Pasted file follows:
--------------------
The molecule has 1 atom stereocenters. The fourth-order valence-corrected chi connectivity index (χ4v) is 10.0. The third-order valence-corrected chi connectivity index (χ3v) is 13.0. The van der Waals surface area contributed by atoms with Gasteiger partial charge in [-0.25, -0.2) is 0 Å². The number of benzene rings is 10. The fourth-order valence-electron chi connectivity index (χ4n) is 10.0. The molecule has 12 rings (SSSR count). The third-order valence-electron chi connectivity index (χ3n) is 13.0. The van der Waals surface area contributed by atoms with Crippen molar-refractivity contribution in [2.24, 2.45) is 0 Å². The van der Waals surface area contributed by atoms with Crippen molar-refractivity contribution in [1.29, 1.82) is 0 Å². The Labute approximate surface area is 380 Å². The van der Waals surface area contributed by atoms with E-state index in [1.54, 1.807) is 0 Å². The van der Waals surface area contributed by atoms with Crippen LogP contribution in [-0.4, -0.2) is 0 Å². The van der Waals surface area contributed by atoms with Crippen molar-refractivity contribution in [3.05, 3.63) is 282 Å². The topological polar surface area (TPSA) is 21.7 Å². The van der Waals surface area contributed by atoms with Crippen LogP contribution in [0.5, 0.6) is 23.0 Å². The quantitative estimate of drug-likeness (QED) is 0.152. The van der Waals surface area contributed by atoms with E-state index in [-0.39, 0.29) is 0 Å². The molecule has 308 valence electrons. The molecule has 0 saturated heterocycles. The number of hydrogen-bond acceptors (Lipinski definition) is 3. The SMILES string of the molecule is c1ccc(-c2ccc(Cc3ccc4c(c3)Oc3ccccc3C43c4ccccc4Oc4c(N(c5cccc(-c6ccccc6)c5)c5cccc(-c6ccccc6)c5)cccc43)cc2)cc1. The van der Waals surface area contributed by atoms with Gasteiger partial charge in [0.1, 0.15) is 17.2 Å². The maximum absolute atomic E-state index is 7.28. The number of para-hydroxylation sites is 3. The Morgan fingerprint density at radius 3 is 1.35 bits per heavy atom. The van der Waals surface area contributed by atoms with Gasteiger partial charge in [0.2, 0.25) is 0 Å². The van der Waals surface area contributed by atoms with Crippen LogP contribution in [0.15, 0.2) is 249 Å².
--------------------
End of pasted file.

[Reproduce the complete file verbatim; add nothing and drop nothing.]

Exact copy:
The molecule has 1 atom stereocenters. The fourth-order valence-corrected chi connectivity index (χ4v) is 10.0. The third-order valence-corrected chi connectivity index (χ3v) is 13.0. The van der Waals surface area contributed by atoms with Gasteiger partial charge in [-0.25, -0.2) is 0 Å². The number of benzene rings is 10. The fourth-order valence-electron chi connectivity index (χ4n) is 10.0. The molecule has 12 rings (SSSR count). The third-order valence-electron chi connectivity index (χ3n) is 13.0. The van der Waals surface area contributed by atoms with Crippen molar-refractivity contribution in [2.24, 2.45) is 0 Å². The van der Waals surface area contributed by atoms with Crippen molar-refractivity contribution in [1.29, 1.82) is 0 Å². The Labute approximate surface area is 380 Å². The van der Waals surface area contributed by atoms with E-state index in [1.54, 1.807) is 0 Å². The van der Waals surface area contributed by atoms with Crippen LogP contribution in [-0.4, -0.2) is 0 Å². The van der Waals surface area contributed by atoms with Crippen molar-refractivity contribution in [3.05, 3.63) is 282 Å². The topological polar surface area (TPSA) is 21.7 Å². The van der Waals surface area contributed by atoms with Crippen LogP contribution in [0.5, 0.6) is 23.0 Å². The quantitative estimate of drug-likeness (QED) is 0.152. The van der Waals surface area contributed by atoms with E-state index in [-0.39, 0.29) is 0 Å². The molecule has 308 valence electrons. The molecule has 0 saturated heterocycles. The number of hydrogen-bond acceptors (Lipinski definition) is 3. The SMILES string of the molecule is c1ccc(-c2ccc(Cc3ccc4c(c3)Oc3ccccc3C43c4ccccc4Oc4c(N(c5cccc(-c6ccccc6)c5)c5cccc(-c6ccccc6)c5)cccc43)cc2)cc1. The van der Waals surface area contributed by atoms with Gasteiger partial charge in [0.1, 0.15) is 17.2 Å². The maximum absolute atomic E-state index is 7.28. The number of para-hydroxylation sites is 3. The Morgan fingerprint density at radius 3 is 1.35 bits per heavy atom. The van der Waals surface area contributed by atoms with Gasteiger partial charge in [0.2, 0.25) is 0 Å². The van der Waals surface area contributed by atoms with Crippen LogP contribution in [0.15, 0.2) is 249 Å².